As my general insights about these three statements and the articles I’ve read, I really learned the real importance of Documentation as well as the true value of Agile Methodology. I hope that this knowledge is worth keeping for the future use.

 

What I learned:

  1. I’ve learned the Sources of Morality in Intercultural Information Ethics (IIE). 
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Integrative Questions:

  1. What is Intercultural Information Ethics?
  2. What is the Foundational Debate that tackles IIE?
  3. How the contribution of the Philosophers that were mentioned in this chapter affects IEE?
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Contemporary Moral Pages

Section 1 – James Rachels: Egoism and Moral Scepticism

 

Review Questions:

  1.  

     The Legend is about a shepherd named Gyges that found a magical ring in a crack made by an earthquake. Whoever wears the ring makes him invisible and enables him to go anywhere and do anything without being noticed. Gyges used the magic ring and its power to enter at the Royal Palace where he seduced the Queen, murdered the King and afterwards seat at the throne. Glaucon asks to determine that there are two rings, one given to a man of virtue and one given to a rogue. Definitely, the rogue will use the ring immorally and do everything on its advantage such as to increase his power and wealth. Behind all of these, the questions raised like “how will so called virtuous man behave?” who’s Glaucon suggest that he will not behave better than the rogue, saying that he will do the same thing as the rogue did. Also question like “what reason is there for him to continue being “moral” when it is clearly not to his own advantage to do so?” were raised.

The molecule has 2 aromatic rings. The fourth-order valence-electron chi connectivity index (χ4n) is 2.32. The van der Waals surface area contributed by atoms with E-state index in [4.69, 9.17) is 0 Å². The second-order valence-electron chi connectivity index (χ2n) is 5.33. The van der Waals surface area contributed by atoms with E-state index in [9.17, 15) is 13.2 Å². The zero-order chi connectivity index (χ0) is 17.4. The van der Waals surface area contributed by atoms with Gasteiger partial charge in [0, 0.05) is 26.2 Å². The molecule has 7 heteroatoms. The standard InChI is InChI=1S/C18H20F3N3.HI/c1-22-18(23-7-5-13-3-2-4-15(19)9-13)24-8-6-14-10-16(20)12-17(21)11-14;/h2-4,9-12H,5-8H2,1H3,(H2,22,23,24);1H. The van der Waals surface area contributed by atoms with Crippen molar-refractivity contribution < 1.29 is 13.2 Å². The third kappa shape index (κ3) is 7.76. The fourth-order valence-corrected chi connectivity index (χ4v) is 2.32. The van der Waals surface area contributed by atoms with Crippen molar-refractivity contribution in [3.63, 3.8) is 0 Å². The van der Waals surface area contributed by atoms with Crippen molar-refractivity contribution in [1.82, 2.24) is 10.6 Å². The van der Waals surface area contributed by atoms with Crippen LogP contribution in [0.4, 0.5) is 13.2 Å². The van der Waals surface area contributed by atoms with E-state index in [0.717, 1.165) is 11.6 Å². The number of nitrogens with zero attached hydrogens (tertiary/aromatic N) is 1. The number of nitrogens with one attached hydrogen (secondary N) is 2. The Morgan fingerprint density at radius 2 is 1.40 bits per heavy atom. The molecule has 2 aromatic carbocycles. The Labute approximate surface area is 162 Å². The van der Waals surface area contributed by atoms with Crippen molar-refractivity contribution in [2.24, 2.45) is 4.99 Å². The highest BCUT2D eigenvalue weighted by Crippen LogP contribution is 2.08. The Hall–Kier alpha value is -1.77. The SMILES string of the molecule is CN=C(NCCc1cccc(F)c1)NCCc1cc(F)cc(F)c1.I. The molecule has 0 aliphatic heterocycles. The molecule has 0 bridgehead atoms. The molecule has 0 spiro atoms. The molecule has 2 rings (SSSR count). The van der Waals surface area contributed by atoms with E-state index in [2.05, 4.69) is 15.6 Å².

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     Psychological egoisms sees that all men are selfish in everything that they do and the only motive from which anyone ever acts is self-interests. By contrast, Ethical egoisms see a normative way how men ought to act and regardless how they behave, they have no obligation to do anything except what is in their own interests.

 

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               and how does he reply to them?

     The first argument is that, if we’re going to describe one person’s act as selfish and another person’s action as unselfish. We are overlooking the crucial fact that in both cases, the action is done voluntarily; the agent is doing what he most wants to do. The second argument is this, since the so-called unselfish actions always produce a sense of self-satisfaction in the person and this sense of satisfaction is a pleasant state of consciousness, it follows that the point of the action is really to achieve a pleasant state of consciousness, rather than to bring about any good for others. Therefore, the action is “unselfish” only at a superficial level of analysis.